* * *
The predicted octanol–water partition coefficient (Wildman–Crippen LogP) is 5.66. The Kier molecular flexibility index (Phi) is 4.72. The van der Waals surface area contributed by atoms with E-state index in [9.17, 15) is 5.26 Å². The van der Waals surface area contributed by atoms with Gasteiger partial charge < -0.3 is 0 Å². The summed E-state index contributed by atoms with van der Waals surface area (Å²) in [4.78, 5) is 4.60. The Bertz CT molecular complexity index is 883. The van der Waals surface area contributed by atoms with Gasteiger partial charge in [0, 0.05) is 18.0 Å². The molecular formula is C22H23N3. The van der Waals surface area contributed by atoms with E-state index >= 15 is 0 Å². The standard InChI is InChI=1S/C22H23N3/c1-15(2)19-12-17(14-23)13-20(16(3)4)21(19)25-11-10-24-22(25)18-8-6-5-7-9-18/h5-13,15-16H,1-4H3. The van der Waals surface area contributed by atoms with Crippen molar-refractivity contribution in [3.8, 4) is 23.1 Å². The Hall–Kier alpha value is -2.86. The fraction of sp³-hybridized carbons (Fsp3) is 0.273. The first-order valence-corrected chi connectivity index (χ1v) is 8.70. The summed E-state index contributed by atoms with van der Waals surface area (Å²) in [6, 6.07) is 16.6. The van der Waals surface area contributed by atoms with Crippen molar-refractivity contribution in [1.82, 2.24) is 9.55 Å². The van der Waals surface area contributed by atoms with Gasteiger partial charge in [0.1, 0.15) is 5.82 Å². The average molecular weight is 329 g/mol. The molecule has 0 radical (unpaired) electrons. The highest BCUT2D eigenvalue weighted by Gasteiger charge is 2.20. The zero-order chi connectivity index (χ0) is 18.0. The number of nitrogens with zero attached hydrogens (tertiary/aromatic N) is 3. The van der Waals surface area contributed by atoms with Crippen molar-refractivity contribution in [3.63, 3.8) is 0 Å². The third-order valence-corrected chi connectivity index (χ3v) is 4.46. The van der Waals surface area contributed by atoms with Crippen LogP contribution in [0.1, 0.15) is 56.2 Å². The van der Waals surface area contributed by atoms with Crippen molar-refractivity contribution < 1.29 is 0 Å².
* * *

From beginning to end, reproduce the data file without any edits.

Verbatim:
The predicted octanol–water partition coefficient (Wildman–Crippen LogP) is 5.66. The Kier molecular flexibility index (Phi) is 4.72. The van der Waals surface area contributed by atoms with E-state index in [9.17, 15) is 5.26 Å². The van der Waals surface area contributed by atoms with Gasteiger partial charge < -0.3 is 0 Å². The summed E-state index contributed by atoms with van der Waals surface area (Å²) in [4.78, 5) is 4.60. The Bertz CT molecular complexity index is 883. The van der Waals surface area contributed by atoms with Gasteiger partial charge in [0, 0.05) is 18.0 Å². The molecular formula is C22H23N3. The van der Waals surface area contributed by atoms with E-state index >= 15 is 0 Å². The standard InChI is InChI=1S/C22H23N3/c1-15(2)19-12-17(14-23)13-20(16(3)4)21(19)25-11-10-24-22(25)18-8-6-5-7-9-18/h5-13,15-16H,1-4H3. The van der Waals surface area contributed by atoms with Crippen molar-refractivity contribution in [3.8, 4) is 23.1 Å². The Hall–Kier alpha value is -2.86. The fraction of sp³-hybridized carbons (Fsp3) is 0.273. The first-order valence-corrected chi connectivity index (χ1v) is 8.70. The summed E-state index contributed by atoms with van der Waals surface area (Å²) in [6, 6.07) is 16.6. The van der Waals surface area contributed by atoms with Crippen molar-refractivity contribution in [1.82, 2.24) is 9.55 Å². The van der Waals surface area contributed by atoms with Gasteiger partial charge in [0.1, 0.15) is 5.82 Å². The average molecular weight is 329 g/mol. The molecule has 0 radical (unpaired) electrons. The highest BCUT2D eigenvalue weighted by Gasteiger charge is 2.20. The zero-order chi connectivity index (χ0) is 18.0. The number of nitrogens with zero attached hydrogens (tertiary/aromatic N) is 3. The van der Waals surface area contributed by atoms with Crippen molar-refractivity contribution in [3.63, 3.8) is 0 Å². The third-order valence-corrected chi connectivity index (χ3v) is 4.46. The van der Waals surface area contributed by atoms with Crippen LogP contribution in [0.1, 0.15) is 56.2 Å². The van der Waals surface area contributed by atoms with Crippen molar-refractivity contribution < 1.29 is 0 Å².